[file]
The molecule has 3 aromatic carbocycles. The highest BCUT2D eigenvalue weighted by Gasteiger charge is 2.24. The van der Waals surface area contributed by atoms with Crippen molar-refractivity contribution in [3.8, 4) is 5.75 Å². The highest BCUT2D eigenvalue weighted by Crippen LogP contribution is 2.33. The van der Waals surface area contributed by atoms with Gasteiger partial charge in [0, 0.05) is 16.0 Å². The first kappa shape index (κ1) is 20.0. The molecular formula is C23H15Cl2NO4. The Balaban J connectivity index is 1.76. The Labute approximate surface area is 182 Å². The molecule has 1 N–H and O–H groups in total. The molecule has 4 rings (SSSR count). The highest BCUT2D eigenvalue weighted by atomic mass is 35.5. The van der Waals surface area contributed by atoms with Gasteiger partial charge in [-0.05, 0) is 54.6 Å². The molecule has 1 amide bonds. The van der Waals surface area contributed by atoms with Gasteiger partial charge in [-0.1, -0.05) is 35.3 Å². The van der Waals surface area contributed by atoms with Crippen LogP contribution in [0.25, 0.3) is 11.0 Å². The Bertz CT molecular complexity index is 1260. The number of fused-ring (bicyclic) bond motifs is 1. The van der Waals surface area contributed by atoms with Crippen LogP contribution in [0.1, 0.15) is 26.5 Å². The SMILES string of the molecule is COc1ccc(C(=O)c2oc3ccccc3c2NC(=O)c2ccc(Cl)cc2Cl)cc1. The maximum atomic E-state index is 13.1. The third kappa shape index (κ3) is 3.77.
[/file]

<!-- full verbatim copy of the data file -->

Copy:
The molecule has 3 aromatic carbocycles. The highest BCUT2D eigenvalue weighted by Gasteiger charge is 2.24. The van der Waals surface area contributed by atoms with Crippen molar-refractivity contribution in [3.8, 4) is 5.75 Å². The highest BCUT2D eigenvalue weighted by Crippen LogP contribution is 2.33. The van der Waals surface area contributed by atoms with Gasteiger partial charge in [0, 0.05) is 16.0 Å². The first kappa shape index (κ1) is 20.0. The molecular formula is C23H15Cl2NO4. The Balaban J connectivity index is 1.76. The Labute approximate surface area is 182 Å². The molecule has 1 N–H and O–H groups in total. The molecule has 4 rings (SSSR count). The highest BCUT2D eigenvalue weighted by atomic mass is 35.5. The van der Waals surface area contributed by atoms with Gasteiger partial charge in [-0.05, 0) is 54.6 Å². The molecule has 1 amide bonds. The van der Waals surface area contributed by atoms with Gasteiger partial charge in [-0.1, -0.05) is 35.3 Å². The van der Waals surface area contributed by atoms with Crippen LogP contribution in [0.25, 0.3) is 11.0 Å². The Bertz CT molecular complexity index is 1260. The number of fused-ring (bicyclic) bond motifs is 1. The van der Waals surface area contributed by atoms with Crippen LogP contribution in [0.1, 0.15) is 26.5 Å². The SMILES string of the molecule is COc1ccc(C(=O)c2oc3ccccc3c2NC(=O)c2ccc(Cl)cc2Cl)cc1. The maximum atomic E-state index is 13.1. The third kappa shape index (κ3) is 3.77.